Sunday, October 10, 2010

Important Tips For Stepmums


  • Take it easy and take it slowly. Realise that your stepchildren need as much time to get used to you as you need to get used to them.

  • Remember that you are not their biological mother and never will be, so don’t waste your energy in trying to replace her.

  • Be aware that your step kids might struggle with loyalty issues. If they don’t feel as though you are a threat to the relationship they have with their biological mother, it’ll be much easier on them…and therefore on you.

  • Be for them whatever you are comfortable with and what you think might be best for them – that could be a mentor, a guide, a protector, a listening ear, a friend or just a fun person to be around.

  • Don’t jump into the role of disciplinarian, your stepchildren won’t appreciate it. Let their dad be in charge of that department, at least for a while.

  • Don’t heap expectations on your stepchildren. That achieves no more than to incite their resentment, rebellion and rejection …and it’ll leave you demoralized, discouraged and feeling as though you’ve failed.

  • Avoid competing with your step kids for your partner’s love. That always ends in arguments and tears and is a totally futile effort. Instead accept that the love he has for them is different to the love he has for you.

  • Be nice to you stepchildren. Even if initially they don’t respond in kind, it increases your chance that eventually they will.

  • Accept them for who they are even if they are nothing like the way you’d prefer them to be. Acceptance is the only foundation from which healthy change can occur.

  • Be aware that it’s not unusual for step mums to feel isolated, disappointed, rejected and hurt. If you feel this way remember that you are not ‘the only one’. Make sure you occasionally let off steam so that you don’t bottle up resentment.

  • Take care of yourself. Unless you ensure that YOUR love-tank is full, YOUR needs are met and you spend some time just being YOURSELF, you won’t last the distance.

  • Guard your sense of humour and share it with your family. Lots of situations in your step-mothering experience will leave you with a choice – to laugh or to cry. Choosing to see the funny side of things will (hopefully) keep you sane.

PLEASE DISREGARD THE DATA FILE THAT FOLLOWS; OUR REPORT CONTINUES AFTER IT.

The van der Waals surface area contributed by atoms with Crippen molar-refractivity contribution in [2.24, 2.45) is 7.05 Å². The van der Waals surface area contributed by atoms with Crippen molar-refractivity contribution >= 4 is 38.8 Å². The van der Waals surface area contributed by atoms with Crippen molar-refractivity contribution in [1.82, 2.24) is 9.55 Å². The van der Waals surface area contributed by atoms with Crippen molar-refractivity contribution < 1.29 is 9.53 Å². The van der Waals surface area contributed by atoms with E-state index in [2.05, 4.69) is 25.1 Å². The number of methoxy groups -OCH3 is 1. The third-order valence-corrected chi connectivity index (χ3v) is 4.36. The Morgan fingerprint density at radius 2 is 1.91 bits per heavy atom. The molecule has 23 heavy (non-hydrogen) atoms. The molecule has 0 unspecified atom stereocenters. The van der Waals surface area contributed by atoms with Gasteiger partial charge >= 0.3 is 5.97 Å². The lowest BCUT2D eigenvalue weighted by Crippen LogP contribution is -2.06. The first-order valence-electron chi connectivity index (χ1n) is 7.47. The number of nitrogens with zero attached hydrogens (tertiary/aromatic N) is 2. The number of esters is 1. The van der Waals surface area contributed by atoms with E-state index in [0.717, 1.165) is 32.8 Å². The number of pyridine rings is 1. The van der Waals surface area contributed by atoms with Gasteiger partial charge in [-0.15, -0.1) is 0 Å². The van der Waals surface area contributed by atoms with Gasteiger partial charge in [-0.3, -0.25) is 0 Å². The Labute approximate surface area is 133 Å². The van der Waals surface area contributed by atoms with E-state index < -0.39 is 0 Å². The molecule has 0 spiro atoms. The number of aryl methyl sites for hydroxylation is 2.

Copyright © Sonja Ridden 2002

3 comments:

Anonymous said...

90% of the time I am very nice to my stepson. I've given him love and affection and cared for his emotional and material needs for the past nine years. This in spite of the fact that he has been stealing from me since he was thirteen. When confronted we have tantrums, screaming and swearing (even though he's now eighteen). Then eventually he admits it - although always with an excuse for himself. Most recently the money seemingly fell out of my bag and this somehow made it my fault for leaving a £20 note loose in the bag.

Until recently his father has supported me totally. When his dad tried to throw him out, it was me that said this was not a way to end things. However his dad now seems to think that I am not handling this well and shouldn't go on about it so much. Frankly I've had enough. The fondness I used to feel for my stepson is fast evaporating. I wish he would leave home and let us get on with our lives before our relationship is also ruined.

Anonymous said...

90% of the time I am very nice to my stepson. I've given him love and affection and cared for his emotional and material needs for the past nine years. This in spite of the fact that he has been stealing from me since he was thirteen. When confronted we have tantrums, screaming and swearing (even though he's now eighteen). Then eventually he admits it - although always with an excuse for himself. Most recently the money seemingly fell out of my bag and this somehow made it my fault for leaving a £20 note loose in the bag.

Until recently his father has supported me totally. When his dad tried to throw him out, it was me that said this was not a way to end things. However his dad now seems to think that I am not handling this well and shouldn't go on about it so much. Frankly I've had enough. The fondness I used to feel for my stepson is fast evaporating. I wish he would leave home and let us get on with our lives before our relationship is also ruined.

Sonja Ridden said...

If you've lasted THIS long it would seem like an awful shame to 'throw in the towel' just when your stepson is about old enough to start out on his own.

I can imagine your frustration, though, after all these years of trying hard to accommodate your stepson's bad behaviour, and fully appreciate your need to vent. That's when it is so important to have a network of friends or other supporters where you can offload because the child's parent does tend to wear out. This is especially so if he agrees with your grievances but feels helpless to make the appropriate changes.

I hope that you will find the strength to do what is right for you in the long run.

Best wishes, Sonja